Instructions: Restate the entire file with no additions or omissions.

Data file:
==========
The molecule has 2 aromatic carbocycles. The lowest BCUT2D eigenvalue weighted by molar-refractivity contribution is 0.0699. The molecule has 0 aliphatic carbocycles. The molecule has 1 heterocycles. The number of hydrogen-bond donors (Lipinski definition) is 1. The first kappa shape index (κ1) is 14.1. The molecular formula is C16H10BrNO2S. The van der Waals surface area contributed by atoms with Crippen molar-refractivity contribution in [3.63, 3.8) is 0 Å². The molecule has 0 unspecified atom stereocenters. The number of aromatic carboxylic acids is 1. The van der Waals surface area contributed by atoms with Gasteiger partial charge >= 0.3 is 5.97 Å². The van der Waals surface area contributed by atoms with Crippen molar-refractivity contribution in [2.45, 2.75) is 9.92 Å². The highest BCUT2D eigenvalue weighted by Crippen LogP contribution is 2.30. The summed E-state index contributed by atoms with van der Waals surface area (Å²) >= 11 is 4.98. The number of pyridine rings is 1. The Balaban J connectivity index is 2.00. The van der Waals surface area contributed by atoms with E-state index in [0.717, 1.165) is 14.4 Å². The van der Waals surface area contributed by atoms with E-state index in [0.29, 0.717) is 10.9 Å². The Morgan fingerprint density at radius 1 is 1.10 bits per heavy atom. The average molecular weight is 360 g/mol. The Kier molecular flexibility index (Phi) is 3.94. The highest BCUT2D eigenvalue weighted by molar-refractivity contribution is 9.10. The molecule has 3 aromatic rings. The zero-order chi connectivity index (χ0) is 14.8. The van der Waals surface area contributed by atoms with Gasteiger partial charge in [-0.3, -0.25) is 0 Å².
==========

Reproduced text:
The molecule has 2 aromatic carbocycles. The lowest BCUT2D eigenvalue weighted by molar-refractivity contribution is 0.0699. The molecule has 0 aliphatic carbocycles. The molecule has 1 heterocycles. The number of hydrogen-bond donors (Lipinski definition) is 1. The first kappa shape index (κ1) is 14.1. The molecular formula is C16H10BrNO2S. The van der Waals surface area contributed by atoms with Crippen molar-refractivity contribution in [3.63, 3.8) is 0 Å². The molecule has 0 unspecified atom stereocenters. The number of aromatic carboxylic acids is 1. The van der Waals surface area contributed by atoms with Gasteiger partial charge >= 0.3 is 5.97 Å². The van der Waals surface area contributed by atoms with Crippen molar-refractivity contribution in [2.45, 2.75) is 9.92 Å². The highest BCUT2D eigenvalue weighted by Crippen LogP contribution is 2.30. The summed E-state index contributed by atoms with van der Waals surface area (Å²) >= 11 is 4.98. The number of pyridine rings is 1. The Balaban J connectivity index is 2.00. The van der Waals surface area contributed by atoms with E-state index in [0.717, 1.165) is 14.4 Å². The van der Waals surface area contributed by atoms with E-state index in [0.29, 0.717) is 10.9 Å². The Morgan fingerprint density at radius 1 is 1.10 bits per heavy atom. The average molecular weight is 360 g/mol. The Kier molecular flexibility index (Phi) is 3.94. The highest BCUT2D eigenvalue weighted by molar-refractivity contribution is 9.10. The molecule has 3 aromatic rings. The zero-order chi connectivity index (χ0) is 14.8. The van der Waals surface area contributed by atoms with Gasteiger partial charge in [-0.3, -0.25) is 0 Å².